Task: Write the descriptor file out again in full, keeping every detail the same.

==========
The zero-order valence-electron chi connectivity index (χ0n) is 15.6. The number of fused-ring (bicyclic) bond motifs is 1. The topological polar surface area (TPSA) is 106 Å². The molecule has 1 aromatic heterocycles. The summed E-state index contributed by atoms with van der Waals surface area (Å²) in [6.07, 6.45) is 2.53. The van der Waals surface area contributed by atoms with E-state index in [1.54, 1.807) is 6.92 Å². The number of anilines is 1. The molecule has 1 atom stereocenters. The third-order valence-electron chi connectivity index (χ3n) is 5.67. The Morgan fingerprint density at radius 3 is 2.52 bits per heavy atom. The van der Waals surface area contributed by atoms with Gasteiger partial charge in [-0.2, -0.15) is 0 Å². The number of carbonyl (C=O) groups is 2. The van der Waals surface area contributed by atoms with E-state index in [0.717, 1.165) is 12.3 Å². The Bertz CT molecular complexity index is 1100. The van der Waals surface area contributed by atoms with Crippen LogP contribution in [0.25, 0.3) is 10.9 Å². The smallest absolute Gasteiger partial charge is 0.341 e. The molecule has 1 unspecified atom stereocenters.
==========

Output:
The zero-order valence-electron chi connectivity index (χ0n) is 15.6. The number of fused-ring (bicyclic) bond motifs is 1. The topological polar surface area (TPSA) is 106 Å². The molecule has 1 aromatic heterocycles. The summed E-state index contributed by atoms with van der Waals surface area (Å²) in [6.07, 6.45) is 2.53. The van der Waals surface area contributed by atoms with E-state index in [1.54, 1.807) is 6.92 Å². The number of anilines is 1. The molecule has 1 atom stereocenters. The third-order valence-electron chi connectivity index (χ3n) is 5.67. The Morgan fingerprint density at radius 3 is 2.52 bits per heavy atom. The van der Waals surface area contributed by atoms with Gasteiger partial charge in [-0.2, -0.15) is 0 Å². The number of carbonyl (C=O) groups is 2. The van der Waals surface area contributed by atoms with E-state index in [0.717, 1.165) is 12.3 Å². The Bertz CT molecular complexity index is 1100. The van der Waals surface area contributed by atoms with Crippen LogP contribution in [0.25, 0.3) is 10.9 Å². The smallest absolute Gasteiger partial charge is 0.341 e. The molecule has 1 unspecified atom stereocenters.